Most of the city is made of this grey stone, giving Kendal it’s nickname, the Auld Grey Town. But many buildings are rather colorful, like these ones here.

It’s also a town of alleyways and yards in the middle of blocks of buildings. Down one of these alleyways was a little distillery, which of course I popped my head into.

And the city had some old-fashioned public or free houses, including the highly recommended and eclectic Ring O’ Bells, where, if you’re lucky, you get to meet Kendal’s biggest character: Jeff from Swindon.

And yes.

I met Jeff from Swindon/

The next day, today as of writing, was my final match of the trip: Kendal Town FC vs Market Drayton Town FC. Kendal Town is in a bit of a bind. Manager walked with the first team after issues getting paid by the club came to light. There’s a fissure between fans who want the chairman to step down and those that either don’t care or don’t blame him for the issues facing the club. As of writing the current manager might be the one paying the players, and from what I could gather, he wasn’t a manager so much as a wealthy gentleman who fancied himself one. Kendal Town is in the relegation fight, and a relegation at this level of football is basically into obscurity. Every game is vital. Every point is needed.

Luckily, I’m three for three when rooting for the homeside.

This pitch is a bit different from the previous two: tucked away in the hills behind the castle and a graveyard, it’d be easy to miss if you weren’t looking for it.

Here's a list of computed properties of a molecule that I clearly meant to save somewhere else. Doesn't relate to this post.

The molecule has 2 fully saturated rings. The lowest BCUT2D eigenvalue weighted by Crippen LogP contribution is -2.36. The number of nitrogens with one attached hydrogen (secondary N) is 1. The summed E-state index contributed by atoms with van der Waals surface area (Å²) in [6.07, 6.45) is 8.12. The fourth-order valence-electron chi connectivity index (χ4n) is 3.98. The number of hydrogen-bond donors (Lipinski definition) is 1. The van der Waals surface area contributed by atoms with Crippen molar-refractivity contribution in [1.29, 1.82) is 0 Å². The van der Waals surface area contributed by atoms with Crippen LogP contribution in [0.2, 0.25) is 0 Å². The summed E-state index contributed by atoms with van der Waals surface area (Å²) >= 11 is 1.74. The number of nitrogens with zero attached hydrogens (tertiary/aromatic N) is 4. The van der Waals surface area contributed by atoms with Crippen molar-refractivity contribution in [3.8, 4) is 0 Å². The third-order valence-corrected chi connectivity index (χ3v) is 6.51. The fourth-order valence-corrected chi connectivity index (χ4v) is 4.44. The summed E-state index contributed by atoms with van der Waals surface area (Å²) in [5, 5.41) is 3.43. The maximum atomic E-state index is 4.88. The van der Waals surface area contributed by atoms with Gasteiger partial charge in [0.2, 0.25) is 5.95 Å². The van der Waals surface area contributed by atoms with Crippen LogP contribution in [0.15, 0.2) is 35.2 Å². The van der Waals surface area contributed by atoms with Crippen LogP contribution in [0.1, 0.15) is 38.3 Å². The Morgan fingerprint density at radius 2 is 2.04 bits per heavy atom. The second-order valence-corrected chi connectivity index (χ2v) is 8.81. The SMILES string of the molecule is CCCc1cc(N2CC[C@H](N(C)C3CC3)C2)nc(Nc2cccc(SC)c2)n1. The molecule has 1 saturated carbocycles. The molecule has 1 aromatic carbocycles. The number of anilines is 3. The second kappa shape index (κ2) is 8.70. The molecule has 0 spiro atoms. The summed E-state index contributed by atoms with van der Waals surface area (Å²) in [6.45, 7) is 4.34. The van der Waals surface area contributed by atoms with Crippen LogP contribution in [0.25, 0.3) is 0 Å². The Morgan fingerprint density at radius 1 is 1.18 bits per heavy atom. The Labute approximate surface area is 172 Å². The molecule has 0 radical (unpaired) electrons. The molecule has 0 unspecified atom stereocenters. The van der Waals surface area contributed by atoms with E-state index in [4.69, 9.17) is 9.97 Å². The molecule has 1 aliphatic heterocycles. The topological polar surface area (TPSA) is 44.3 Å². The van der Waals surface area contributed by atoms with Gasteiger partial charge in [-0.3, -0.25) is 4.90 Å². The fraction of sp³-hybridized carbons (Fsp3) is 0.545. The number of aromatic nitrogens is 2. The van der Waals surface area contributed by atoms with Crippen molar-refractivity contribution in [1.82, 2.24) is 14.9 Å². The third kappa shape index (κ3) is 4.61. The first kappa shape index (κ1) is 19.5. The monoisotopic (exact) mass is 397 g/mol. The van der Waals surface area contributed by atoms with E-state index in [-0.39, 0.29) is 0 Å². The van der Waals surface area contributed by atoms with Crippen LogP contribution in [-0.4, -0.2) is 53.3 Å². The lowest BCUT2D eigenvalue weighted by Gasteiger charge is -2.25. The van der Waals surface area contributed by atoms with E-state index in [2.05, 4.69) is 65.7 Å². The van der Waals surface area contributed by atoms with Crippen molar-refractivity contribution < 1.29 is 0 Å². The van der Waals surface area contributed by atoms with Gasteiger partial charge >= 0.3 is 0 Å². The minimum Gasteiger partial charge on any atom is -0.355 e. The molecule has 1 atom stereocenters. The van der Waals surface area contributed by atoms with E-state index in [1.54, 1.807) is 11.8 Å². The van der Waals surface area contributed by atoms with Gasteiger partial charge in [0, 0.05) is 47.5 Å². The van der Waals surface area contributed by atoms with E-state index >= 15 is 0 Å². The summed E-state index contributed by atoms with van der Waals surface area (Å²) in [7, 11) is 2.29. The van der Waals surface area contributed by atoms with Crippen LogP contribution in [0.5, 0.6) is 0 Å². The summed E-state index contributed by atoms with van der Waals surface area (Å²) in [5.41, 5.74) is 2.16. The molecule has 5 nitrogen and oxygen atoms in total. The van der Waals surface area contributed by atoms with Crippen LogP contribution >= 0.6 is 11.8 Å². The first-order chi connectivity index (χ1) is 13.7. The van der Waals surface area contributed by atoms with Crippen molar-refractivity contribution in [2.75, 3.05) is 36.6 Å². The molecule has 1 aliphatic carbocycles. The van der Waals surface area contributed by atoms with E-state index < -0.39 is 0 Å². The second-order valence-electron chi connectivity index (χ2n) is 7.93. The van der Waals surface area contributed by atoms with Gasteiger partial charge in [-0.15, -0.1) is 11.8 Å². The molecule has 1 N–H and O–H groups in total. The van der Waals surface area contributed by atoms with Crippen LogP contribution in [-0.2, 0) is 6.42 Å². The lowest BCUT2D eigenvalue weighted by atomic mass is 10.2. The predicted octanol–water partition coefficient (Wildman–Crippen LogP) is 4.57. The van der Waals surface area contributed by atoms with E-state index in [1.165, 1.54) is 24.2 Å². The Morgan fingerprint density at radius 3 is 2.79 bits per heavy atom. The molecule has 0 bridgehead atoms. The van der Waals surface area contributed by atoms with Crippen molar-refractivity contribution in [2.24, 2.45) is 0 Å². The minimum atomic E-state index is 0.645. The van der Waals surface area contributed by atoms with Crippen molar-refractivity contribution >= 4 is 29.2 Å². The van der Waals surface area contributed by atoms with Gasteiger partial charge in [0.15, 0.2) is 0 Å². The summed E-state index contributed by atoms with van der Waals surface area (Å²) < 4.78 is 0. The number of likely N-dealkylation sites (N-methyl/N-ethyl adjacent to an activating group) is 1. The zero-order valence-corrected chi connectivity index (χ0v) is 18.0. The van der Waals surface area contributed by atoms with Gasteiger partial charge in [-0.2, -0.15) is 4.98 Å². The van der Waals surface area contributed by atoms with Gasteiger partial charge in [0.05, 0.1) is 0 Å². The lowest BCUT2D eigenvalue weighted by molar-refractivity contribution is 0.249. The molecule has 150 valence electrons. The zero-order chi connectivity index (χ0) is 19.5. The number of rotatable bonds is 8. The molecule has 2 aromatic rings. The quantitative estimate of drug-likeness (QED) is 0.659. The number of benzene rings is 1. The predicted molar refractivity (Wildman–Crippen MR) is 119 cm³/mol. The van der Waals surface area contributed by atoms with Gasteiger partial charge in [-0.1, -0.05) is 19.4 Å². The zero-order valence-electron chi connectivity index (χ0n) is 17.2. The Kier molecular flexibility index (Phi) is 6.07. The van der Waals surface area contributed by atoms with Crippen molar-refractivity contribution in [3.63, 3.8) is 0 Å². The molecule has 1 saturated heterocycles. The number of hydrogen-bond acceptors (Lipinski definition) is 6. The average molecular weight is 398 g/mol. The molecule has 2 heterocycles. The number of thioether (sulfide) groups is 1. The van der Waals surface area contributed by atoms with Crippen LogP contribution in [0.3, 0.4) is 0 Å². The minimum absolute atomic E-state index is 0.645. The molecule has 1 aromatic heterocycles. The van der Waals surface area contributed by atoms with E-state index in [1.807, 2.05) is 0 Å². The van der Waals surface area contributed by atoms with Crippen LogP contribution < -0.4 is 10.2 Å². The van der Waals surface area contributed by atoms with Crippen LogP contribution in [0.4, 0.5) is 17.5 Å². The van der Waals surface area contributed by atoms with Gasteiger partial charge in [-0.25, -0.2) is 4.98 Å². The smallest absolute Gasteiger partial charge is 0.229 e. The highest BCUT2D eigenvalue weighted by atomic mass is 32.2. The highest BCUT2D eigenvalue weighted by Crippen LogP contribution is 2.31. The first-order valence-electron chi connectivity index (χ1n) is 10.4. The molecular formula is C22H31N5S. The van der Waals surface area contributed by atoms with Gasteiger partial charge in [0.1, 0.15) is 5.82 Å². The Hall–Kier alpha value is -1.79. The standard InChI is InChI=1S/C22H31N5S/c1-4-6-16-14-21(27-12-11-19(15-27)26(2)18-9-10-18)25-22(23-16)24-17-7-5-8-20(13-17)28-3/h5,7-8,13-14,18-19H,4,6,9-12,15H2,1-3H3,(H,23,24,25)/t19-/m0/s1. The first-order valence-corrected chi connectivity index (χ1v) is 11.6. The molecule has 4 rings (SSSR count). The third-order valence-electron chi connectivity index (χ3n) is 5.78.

There’s a bar and a clubhouse overlooking the pitch, which as the game progressed got more and more tempting. The weather was chilly to start, but by the end was bitter and it was pouring rain. I ended up catching a ride home with a friend of a friend.

Supporters had a covered… terrace… of sorts. Covered was all that really mattered, by the end. I actually poked around on the other side where there was more covered seating, but the crowd there was either unengaged, or engaged… to one the other squad’s players.

My view of the pitch:

It was a hard-fought, scrappy game, made so much worse by the worsening conditions. Kendal opened up the scoring, but in the process knocked Market Drayton’s keeper out of the game. After a lengthy wait, one of their defenders donned the keeper kit and play resumed for the first half. By halftime the score was even: one-one.

Kick off for the second half and within 30 seconds it’s 1-2 for Market.

There was a real sense of defeat hanging around, even the fans who still supported the chairman seemed to know Kendal was not doing well. There were several conversations either overheard or participated in on the nature of support and supporting. Kendal was, for a moment, a microcosm of supporter culture throughout the world. Show up to support the lads? Or avoid giving money to a FO that doesn’t care? There’s no easy or right answer there.

Regardless, a defender handled a ball during a goal line scramble and Kendal got awarded the penalty. Fan-favorite Aaron Helliwell lined up, and equalized.

By now, Kendal was playing much better, much more aggressively and Market was started to back down from that challenge. And the rain kept falling.

Finally, on an early cross from just outside the box, Ryan Moore comes flying in and heads it straight past the keeper.

It was a long, long ten minutes plus stoppage in the cold and in the rain, but eventually three whistles came and Kendal Town had three points, three impossible points. And I leave England four for four, perhaps far better than I could’ve ever expected.

Tomorrow I start the journey home. I’m ready to go back home. A cold is setting in, I’m homesick, our cat is probably so pissed off, and I still don’t get to see my Brigid again until the end of the week. Yet, this’ll always have happened. And I will and do remember it fondly.

Until next time, England.

Cheers.